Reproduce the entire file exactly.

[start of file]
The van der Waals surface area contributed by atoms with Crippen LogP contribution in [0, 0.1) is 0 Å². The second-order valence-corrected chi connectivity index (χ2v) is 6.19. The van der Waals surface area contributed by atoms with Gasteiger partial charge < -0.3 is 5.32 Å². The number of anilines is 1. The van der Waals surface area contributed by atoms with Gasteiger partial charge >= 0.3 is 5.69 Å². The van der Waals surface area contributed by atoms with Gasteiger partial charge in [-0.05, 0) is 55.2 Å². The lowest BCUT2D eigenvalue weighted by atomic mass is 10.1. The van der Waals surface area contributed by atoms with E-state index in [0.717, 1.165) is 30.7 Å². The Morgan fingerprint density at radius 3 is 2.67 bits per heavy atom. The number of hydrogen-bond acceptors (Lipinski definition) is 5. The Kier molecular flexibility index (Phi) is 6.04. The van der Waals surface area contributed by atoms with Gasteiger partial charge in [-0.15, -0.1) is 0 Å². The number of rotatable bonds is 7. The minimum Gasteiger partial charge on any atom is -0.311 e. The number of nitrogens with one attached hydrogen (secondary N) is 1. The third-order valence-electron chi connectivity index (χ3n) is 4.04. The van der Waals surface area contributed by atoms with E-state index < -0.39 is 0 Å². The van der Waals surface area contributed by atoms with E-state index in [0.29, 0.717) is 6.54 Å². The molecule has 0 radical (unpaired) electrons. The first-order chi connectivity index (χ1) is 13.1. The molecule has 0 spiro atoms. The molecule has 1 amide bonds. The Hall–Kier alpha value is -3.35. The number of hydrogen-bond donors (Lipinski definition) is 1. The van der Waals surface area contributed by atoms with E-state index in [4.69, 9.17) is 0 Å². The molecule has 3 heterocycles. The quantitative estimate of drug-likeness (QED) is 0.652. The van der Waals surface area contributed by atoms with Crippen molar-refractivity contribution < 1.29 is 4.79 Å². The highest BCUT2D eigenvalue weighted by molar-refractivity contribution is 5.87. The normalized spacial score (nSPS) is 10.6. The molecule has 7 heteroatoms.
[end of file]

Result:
The van der Waals surface area contributed by atoms with Crippen LogP contribution in [0, 0.1) is 0 Å². The second-order valence-corrected chi connectivity index (χ2v) is 6.19. The van der Waals surface area contributed by atoms with Gasteiger partial charge < -0.3 is 5.32 Å². The number of anilines is 1. The van der Waals surface area contributed by atoms with Gasteiger partial charge >= 0.3 is 5.69 Å². The van der Waals surface area contributed by atoms with Gasteiger partial charge in [-0.05, 0) is 55.2 Å². The lowest BCUT2D eigenvalue weighted by atomic mass is 10.1. The van der Waals surface area contributed by atoms with E-state index in [0.717, 1.165) is 30.7 Å². The Morgan fingerprint density at radius 3 is 2.67 bits per heavy atom. The number of hydrogen-bond acceptors (Lipinski definition) is 5. The Kier molecular flexibility index (Phi) is 6.04. The van der Waals surface area contributed by atoms with Gasteiger partial charge in [-0.15, -0.1) is 0 Å². The number of rotatable bonds is 7. The minimum Gasteiger partial charge on any atom is -0.311 e. The number of nitrogens with one attached hydrogen (secondary N) is 1. The third-order valence-electron chi connectivity index (χ3n) is 4.04. The van der Waals surface area contributed by atoms with E-state index < -0.39 is 0 Å². The van der Waals surface area contributed by atoms with E-state index in [0.29, 0.717) is 6.54 Å². The molecule has 0 radical (unpaired) electrons. The first-order chi connectivity index (χ1) is 13.1. The molecule has 0 spiro atoms. The molecule has 1 amide bonds. The Hall–Kier alpha value is -3.35. The number of hydrogen-bond donors (Lipinski definition) is 1. The van der Waals surface area contributed by atoms with E-state index in [4.69, 9.17) is 0 Å². The molecule has 3 heterocycles. The quantitative estimate of drug-likeness (QED) is 0.652. The van der Waals surface area contributed by atoms with Crippen molar-refractivity contribution < 1.29 is 4.79 Å². The highest BCUT2D eigenvalue weighted by molar-refractivity contribution is 5.87. The normalized spacial score (nSPS) is 10.6. The molecule has 7 heteroatoms.